Examples of suitable actives (i) include aluminium salts, zirconium salts, aluminium and/or zirconium complexes, for example aluminium halides, aluminium hydroxy halides, zirconyl oxyhalides, zirconyl hydroxyhalides, and mixtures thereof. Specific examples include activated aluminium chlorohydrate, aluminium chlorohydrate, aluminium pentachlorohydrate and aluminium zirconium chlorohydrate. Useful zirconium salts include zirconium hydroxy-chloride and zirconium oxychloride. Other generally used actives will be known to those skilled in the art. Preferred actives include ZAG (Zirconium Aluminium Glycine), AAZG (Activated Aluminium Zirconium Glycine), and AACH (Activated Aluminium Chorohydrate). The antiperspirant active can be present in particulate form whereupon it is normally suspended in a suitable carrier fluid, which usually is water-immiscible, and which can be structured or thickened. Alternatively the active can be dissolved in a polar solution, such as for example in aqueous solution or in a polar low weight polyhydric alcohol such as propylene glycol, advantageously 30 to 60% by weight solution.

It is a benefit of the present invention that incorporation of a CBR activating agent in an effective amount can improve the acceptability of conventional antiperspirant-containing formulations, such as those containing an astringent antiperspirant active, by reducing the risk of irritancy.

The deodorant compositions according to the present invention normally comprise 0.01 to 90% of a deodorant active. Deodorancy can be provided by the aforementioned aluminium and/or zirconium antiperspirant salts or complexes, optionally with an additional deodorant active, such as any deodorant active known in the art such as alcohols, in particular aliphatic monohydric alcohols such as ethanol or propanol, antimicrobial actives such as polyhexamethylene biguanides eg those available under the trade name Cosmocil™ or chlorinated aromatics, eg triclosan available under the trade name Irgasan™, non-microbiocidal deodorant actives such as triethylcitrate, bactericides and bacteriostatis. Yet other deodorant actives can include zinc salts such as zinc ricinoleate.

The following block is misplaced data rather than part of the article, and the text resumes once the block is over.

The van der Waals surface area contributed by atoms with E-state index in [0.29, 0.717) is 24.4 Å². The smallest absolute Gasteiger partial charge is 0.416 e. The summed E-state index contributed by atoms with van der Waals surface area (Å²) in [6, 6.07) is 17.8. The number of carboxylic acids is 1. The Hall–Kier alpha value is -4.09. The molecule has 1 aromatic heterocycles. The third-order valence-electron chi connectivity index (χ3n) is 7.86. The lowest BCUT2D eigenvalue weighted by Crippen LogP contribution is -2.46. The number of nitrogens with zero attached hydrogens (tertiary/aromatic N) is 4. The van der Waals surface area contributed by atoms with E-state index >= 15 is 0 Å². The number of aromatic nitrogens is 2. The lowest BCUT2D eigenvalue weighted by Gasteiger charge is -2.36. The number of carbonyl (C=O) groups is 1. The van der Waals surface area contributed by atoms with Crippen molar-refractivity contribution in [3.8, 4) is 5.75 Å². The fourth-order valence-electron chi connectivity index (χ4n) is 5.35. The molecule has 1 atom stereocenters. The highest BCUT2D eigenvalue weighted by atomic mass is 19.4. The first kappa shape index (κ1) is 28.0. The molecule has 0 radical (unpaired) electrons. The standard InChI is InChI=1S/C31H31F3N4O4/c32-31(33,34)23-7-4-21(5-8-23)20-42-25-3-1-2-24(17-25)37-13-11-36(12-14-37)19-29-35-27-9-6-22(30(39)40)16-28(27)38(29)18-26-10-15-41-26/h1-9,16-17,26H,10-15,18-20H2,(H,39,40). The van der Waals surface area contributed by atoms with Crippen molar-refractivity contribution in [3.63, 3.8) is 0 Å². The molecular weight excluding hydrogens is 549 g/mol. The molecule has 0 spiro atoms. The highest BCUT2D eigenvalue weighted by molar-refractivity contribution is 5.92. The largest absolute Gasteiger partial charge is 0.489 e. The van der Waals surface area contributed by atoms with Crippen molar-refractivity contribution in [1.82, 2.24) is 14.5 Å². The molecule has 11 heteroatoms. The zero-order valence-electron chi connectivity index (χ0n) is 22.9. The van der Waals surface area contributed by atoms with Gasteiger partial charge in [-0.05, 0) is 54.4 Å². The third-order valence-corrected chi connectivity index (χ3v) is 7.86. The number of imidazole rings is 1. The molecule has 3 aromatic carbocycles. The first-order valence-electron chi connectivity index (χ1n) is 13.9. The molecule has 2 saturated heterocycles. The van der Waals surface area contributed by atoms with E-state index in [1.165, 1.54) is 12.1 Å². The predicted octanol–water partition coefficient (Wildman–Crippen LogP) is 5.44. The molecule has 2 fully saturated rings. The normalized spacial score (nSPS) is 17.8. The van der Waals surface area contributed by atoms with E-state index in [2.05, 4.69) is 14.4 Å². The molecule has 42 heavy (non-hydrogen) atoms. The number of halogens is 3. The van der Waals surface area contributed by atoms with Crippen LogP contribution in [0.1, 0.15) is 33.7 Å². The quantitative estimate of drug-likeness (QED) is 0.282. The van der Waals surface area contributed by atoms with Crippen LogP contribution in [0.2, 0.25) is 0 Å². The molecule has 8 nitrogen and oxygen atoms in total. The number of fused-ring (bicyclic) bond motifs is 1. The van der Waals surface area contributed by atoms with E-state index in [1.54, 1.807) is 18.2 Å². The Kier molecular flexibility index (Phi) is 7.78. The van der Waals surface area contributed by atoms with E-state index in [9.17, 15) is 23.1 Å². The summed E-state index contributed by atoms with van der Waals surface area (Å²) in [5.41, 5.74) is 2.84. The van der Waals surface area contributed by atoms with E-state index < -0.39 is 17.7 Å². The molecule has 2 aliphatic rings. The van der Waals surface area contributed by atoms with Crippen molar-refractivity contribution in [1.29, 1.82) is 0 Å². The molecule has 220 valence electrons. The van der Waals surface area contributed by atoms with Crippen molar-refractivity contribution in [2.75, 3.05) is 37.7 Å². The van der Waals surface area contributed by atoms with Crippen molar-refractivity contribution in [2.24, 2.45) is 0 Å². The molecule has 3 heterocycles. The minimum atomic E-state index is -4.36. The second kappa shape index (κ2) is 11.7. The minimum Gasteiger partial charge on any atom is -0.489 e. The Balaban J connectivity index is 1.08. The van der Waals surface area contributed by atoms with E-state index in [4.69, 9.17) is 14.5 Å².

The antiperspirant active salt or complex (i) and the CBR activating agent (iii) can conveniently be employed in a weight ratio of from 1:1 to 100:1, often at least 5:1, and in many instances up to 50:1.

The carrier material for the compositions according to the invention can comprise one or more of volatile carrier fluids, one or more of non-volatile emollients, and it can be structured or thickened by one or a combination of thickener and/or structurant materials if required. The carrier material, including, where relevant, carrier materials providing additional properties such as emolliency, can often comprise up to about 99 wt %, in many instances from 5 to 90 wt % and particularly from 10 to 70 wt % of the composition, or of the base composition, if mixed subsequently with a propellant. Where the composition comprises both hydrophilic and hydrophobic phases, the weight ratio of the two phases is often in the range of 10:1 to 1:10. Aerosol compositions according to the present invention can conveniently be obtained by introducing a base formulation as described herein that is free from propellant and at least 0.7 times and often 1.5 to 20 times its weight of propellant into a suitable aerosol dispenser.